Saturday, 30 June 2012

August 26th-27th, 2010

We had an early start today in order to secure a spot on the ferry.  People without a reservation has to purchase their ticket at the kiosk an hour and a half or so before departure; even that doesn’t guarantee a spot because they set aside a few spots for those who don’t have a reservation on a first come first serve basis.  Overcast this morning; looks like it might even rain.  Blue berries didn’t work; got a bit of a headache, a sore throat and a cough to go with it.  Hopefully we can get a spot on the ferry so I can lie down and rest.

I guess this would be the start of the TLH if one were to begin from this end

They packed all the cars and trucks onto the ferry first and we noticed there were still a few cars ahead of us.  This doesn’t look good.  Finally someone signaled us to come aboard and we ended up being the last ones.  Why all the suspense?  The rest of the people travelling by car weren’t that lucky and had to wait for the next ferry. 

So that’s a wrap on the Trans Labrador Highway; much fun was had.  So long Labrador, we’ll miss you.

Time for some much needed rest.  Good thing the waters weren’t too choppy, sea sickness is another weakness of mine and Amanda.  Remember Key West? 

The island of Newfoundland up ahead

Touching down in Newfoundland means my bike and I have ridden through all the provinces and territories in Canada with the exception of Nunavut.  Is there a back road into Nunavut?  I wonder.  Amanda and her bike will do the same once we ride through Nova Scotia, Prince Edward Island, and New Brunswick.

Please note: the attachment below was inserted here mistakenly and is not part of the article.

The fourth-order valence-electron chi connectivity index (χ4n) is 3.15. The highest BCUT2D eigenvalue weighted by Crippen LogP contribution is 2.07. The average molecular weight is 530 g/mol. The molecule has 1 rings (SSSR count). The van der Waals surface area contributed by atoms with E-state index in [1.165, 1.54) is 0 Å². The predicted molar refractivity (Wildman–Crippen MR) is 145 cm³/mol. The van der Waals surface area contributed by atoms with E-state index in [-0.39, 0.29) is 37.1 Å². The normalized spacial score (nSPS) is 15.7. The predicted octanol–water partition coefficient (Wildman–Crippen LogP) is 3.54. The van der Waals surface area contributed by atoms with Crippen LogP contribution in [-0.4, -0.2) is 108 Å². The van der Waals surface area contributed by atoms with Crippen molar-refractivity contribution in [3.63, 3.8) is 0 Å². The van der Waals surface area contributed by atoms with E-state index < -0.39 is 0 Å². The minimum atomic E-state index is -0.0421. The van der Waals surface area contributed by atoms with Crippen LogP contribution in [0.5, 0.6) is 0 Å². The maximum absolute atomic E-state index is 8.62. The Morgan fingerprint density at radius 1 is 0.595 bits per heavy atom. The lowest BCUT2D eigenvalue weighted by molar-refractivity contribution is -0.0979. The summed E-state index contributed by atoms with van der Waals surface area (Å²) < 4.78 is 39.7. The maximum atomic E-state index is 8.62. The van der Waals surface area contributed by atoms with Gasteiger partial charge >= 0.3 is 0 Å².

We picked up a few brochures on Newfoundland and decided to see some Viking artifacts in L’Anse aux Meadows.  We also picked up a snowmobile brochure that had a map detailing all the trails on the island.  The legend pointed out rustic cabins along the trails that are free to use; might come in handy if we can’t find a place to pitch our tent.  One of the cabins is not too far off from the highway on our way to L’Anse aux Meadows so we decided to check it out.  After searching for about an hour or so, the cabin was nowhere to be found.  Maybe they take them down in the off season; who knows? 

We ran into Dominique and John by chance in St. Anthony where we stocked up on food and supplies.  They were coming back from L’Anse aux Meadows and gave us directions to a place where we can potentially stealth camp.

The place ended up being way too much out in the open so we decided to look elsewhere.  We ended up finding a spot behind a pile of chopped wood, which is one of the things we noticed upon landing in Newfoundland.  Piles of chopped wood would randomly appear off to the side of the highway.  It’s important to have some cover, especially for Amanda, to do our business when we need to…